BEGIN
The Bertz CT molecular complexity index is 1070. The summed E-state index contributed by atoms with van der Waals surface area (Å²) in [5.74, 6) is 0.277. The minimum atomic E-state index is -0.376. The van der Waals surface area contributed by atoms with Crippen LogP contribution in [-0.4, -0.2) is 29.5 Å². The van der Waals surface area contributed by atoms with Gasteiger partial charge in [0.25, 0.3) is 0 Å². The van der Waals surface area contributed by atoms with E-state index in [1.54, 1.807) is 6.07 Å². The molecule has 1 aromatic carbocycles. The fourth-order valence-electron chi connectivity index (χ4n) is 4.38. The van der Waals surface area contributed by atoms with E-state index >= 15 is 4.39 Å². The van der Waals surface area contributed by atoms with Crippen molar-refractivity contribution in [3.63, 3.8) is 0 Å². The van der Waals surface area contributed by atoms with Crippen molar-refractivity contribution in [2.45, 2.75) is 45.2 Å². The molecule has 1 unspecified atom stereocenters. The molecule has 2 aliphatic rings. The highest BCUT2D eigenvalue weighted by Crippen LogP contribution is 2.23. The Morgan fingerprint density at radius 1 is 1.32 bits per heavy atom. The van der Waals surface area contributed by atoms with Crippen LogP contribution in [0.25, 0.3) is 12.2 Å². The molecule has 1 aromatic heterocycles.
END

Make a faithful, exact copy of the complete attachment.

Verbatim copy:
The Bertz CT molecular complexity index is 1070. The summed E-state index contributed by atoms with van der Waals surface area (Å²) in [5.74, 6) is 0.277. The minimum atomic E-state index is -0.376. The van der Waals surface area contributed by atoms with Crippen LogP contribution in [-0.4, -0.2) is 29.5 Å². The van der Waals surface area contributed by atoms with Gasteiger partial charge in [0.25, 0.3) is 0 Å². The van der Waals surface area contributed by atoms with E-state index in [1.54, 1.807) is 6.07 Å². The molecule has 1 aromatic carbocycles. The fourth-order valence-electron chi connectivity index (χ4n) is 4.38. The van der Waals surface area contributed by atoms with E-state index >= 15 is 4.39 Å². The van der Waals surface area contributed by atoms with Crippen molar-refractivity contribution in [3.63, 3.8) is 0 Å². The van der Waals surface area contributed by atoms with Crippen molar-refractivity contribution in [2.45, 2.75) is 45.2 Å². The molecule has 1 unspecified atom stereocenters. The molecule has 2 aliphatic rings. The highest BCUT2D eigenvalue weighted by Crippen LogP contribution is 2.23. The Morgan fingerprint density at radius 1 is 1.32 bits per heavy atom. The van der Waals surface area contributed by atoms with Crippen LogP contribution in [0.25, 0.3) is 12.2 Å². The molecule has 1 aromatic heterocycles.